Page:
Tuesday, April 7, 2009

Not Getting Married for Health Insurance

Today's New York Daily News had an interesting article about a reporter and his wife who canceled their original wedding and opted for a no frills wedding in Central Park. It's kind of a cute story and as someone who is planning a wedding herself I was interested to see one bride's journey to what is arguably one of the most important days of her life. Yet, as a woman who almost recently lost her job myself, I was more than a little put off by the author's decision to marry for, in her words, health care coverage.

On Monday night, our save-the-date notes finally arrived, ready to be proofed.

On Tuesday morning, when I went into work, I became one of the 294,000 New Yorkers who will lose their jobs before this recession is done.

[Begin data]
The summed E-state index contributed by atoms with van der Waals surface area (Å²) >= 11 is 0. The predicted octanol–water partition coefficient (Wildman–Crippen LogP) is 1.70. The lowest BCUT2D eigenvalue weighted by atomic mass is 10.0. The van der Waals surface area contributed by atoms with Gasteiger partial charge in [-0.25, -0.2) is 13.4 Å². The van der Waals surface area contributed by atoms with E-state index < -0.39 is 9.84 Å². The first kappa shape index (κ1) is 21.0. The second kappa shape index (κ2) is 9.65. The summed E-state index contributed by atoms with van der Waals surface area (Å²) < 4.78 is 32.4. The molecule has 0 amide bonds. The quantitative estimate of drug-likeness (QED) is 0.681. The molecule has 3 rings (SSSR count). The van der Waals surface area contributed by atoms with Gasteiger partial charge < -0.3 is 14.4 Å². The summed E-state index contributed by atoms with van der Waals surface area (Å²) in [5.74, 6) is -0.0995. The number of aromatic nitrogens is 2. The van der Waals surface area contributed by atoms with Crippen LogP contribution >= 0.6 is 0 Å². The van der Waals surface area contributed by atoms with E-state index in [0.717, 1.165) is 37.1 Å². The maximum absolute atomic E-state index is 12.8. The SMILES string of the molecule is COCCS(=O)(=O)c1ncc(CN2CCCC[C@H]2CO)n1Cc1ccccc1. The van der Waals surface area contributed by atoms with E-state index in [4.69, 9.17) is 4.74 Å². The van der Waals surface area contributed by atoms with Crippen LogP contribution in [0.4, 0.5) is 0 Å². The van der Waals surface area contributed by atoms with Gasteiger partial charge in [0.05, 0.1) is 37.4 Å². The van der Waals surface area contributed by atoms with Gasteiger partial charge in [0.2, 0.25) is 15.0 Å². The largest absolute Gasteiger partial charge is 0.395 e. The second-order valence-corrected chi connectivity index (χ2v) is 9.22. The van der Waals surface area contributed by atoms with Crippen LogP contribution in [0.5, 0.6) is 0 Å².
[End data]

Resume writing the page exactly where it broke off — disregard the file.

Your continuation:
In my case, due to budget cutbacks, the next day would be my last on the job. I had five days of health care left. After that, I would be responsible for paying my own COBRA (temporary coverage), a punishing $500 a month.

I called to tell Adam the news. "Do you want me to cancel the dog walker?" he asked. I burst into tears.

That night, we sat down to discuss our delicate new economic balance.
"Well," I ventured, "we could get married."

I suppose I should be more sympathetic. Losing your job sucks. Having to pay COBRA would also suck. Luckily if I had been laid off I was going to be covered under the State's health plan at only $48 a month for one year so I wasn't going to be subject to the same fate. Yet, of course when it seemed all was hopeless I thought "heck, why don't we just do this at City Hall?" That way we'd save a ton on forgoing the typical wedding and I wouldn't have any out of pocket health care expenses. Heck, even if we got married tomorrow and my fiance went on my health care coverage, his small employer would cut him a $4000 check for going off their plan.